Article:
https://artsemerson.org/Online/default.asp?doWork::WScontent::loadArticle=Load&BOparam::WScontent::loadArticle::article_id=B9996CC0-FE52-4C3C-94EF-EA916B5344A2 Online event
Boston, Massachusetts 02116
History, Music, Performing Arts, Virtual & Streaming
As part of our long presenting history with D.C.'s Step Afrika! troupe, we are excited to welcome these brilliant artists back for a digital presentation and discussion. We'll start with a world premiere of scenes from their powerful, pulsing piece entitled Stono—a new work highlighting the spirit of resistance and activism of the oft forgotten parts of American history.
On September 9, 1739, the largest insurrection of enslaved Africans in North America began in South Carolina on the banks of the Stono River. Twenty Africans marched south toward a promised freedom in Spanish Florida, waving flags, beating drums, and shouting ‘Liberty.” When Africans lost the right to use their drums through The Negro Act of 1740, they began to use their bodies as percussive instruments in response, giving rise to ring shout, tap, hambone, and stepping. They were referred to as “Drumfolk,” keeping their traditions alive in the face of oppression and inequity.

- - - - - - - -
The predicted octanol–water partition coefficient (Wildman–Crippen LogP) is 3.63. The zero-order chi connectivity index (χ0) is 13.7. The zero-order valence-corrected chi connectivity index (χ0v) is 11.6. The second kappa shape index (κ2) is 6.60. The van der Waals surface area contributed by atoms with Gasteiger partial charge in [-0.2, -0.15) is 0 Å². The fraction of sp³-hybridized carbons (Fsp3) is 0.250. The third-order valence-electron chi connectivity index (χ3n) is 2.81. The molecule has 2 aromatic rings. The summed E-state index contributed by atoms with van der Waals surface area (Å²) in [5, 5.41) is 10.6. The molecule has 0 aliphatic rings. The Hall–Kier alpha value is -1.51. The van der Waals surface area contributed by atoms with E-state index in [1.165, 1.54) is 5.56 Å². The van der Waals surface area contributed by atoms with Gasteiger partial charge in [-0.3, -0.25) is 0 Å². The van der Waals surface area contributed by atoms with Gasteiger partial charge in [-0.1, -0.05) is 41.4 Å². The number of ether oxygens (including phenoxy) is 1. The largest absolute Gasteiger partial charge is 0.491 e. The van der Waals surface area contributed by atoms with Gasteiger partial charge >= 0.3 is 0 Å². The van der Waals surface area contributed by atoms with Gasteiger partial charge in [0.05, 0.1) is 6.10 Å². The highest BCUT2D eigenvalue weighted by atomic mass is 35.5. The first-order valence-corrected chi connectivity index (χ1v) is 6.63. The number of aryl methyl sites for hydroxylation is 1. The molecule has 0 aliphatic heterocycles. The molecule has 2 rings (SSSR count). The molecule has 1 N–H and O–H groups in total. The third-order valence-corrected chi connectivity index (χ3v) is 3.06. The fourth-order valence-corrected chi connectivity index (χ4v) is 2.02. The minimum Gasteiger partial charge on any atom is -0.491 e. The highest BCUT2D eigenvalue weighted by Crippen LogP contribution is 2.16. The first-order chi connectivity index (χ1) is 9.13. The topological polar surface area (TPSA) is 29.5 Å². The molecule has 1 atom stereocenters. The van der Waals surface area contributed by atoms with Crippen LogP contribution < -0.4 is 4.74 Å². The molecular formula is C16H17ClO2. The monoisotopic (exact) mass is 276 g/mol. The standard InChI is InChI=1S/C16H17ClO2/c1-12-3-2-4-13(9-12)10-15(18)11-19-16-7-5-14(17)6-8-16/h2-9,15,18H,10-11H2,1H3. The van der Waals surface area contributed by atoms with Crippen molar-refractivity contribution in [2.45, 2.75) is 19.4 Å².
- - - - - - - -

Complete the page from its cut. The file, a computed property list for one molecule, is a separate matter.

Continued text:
The virtual premiere will be immediately followed by a live panel discussion moderated by Lesli Foster (Evening Anchor, WUSA) and joined by C. Brian Williams (Founder and Executive Director, Step Afrika!), Dr. Aimee Cox (Associate Professor of Anthropology and African American Studies, Yale University), Kendall Thomas (Nash Professor of Law, Columbia University Law School) and Bruce Teague (Mayor of Iowa City, IA). Panelists will explore the Stono Rebellion and its relevance to present day political protest and structural inequities in the United States.
This event is FREE, however, guests are encouraged to donate to Step Afrika! to help the organization navigate this unprecedented time and fortify their work to explore digital opportunities ahead.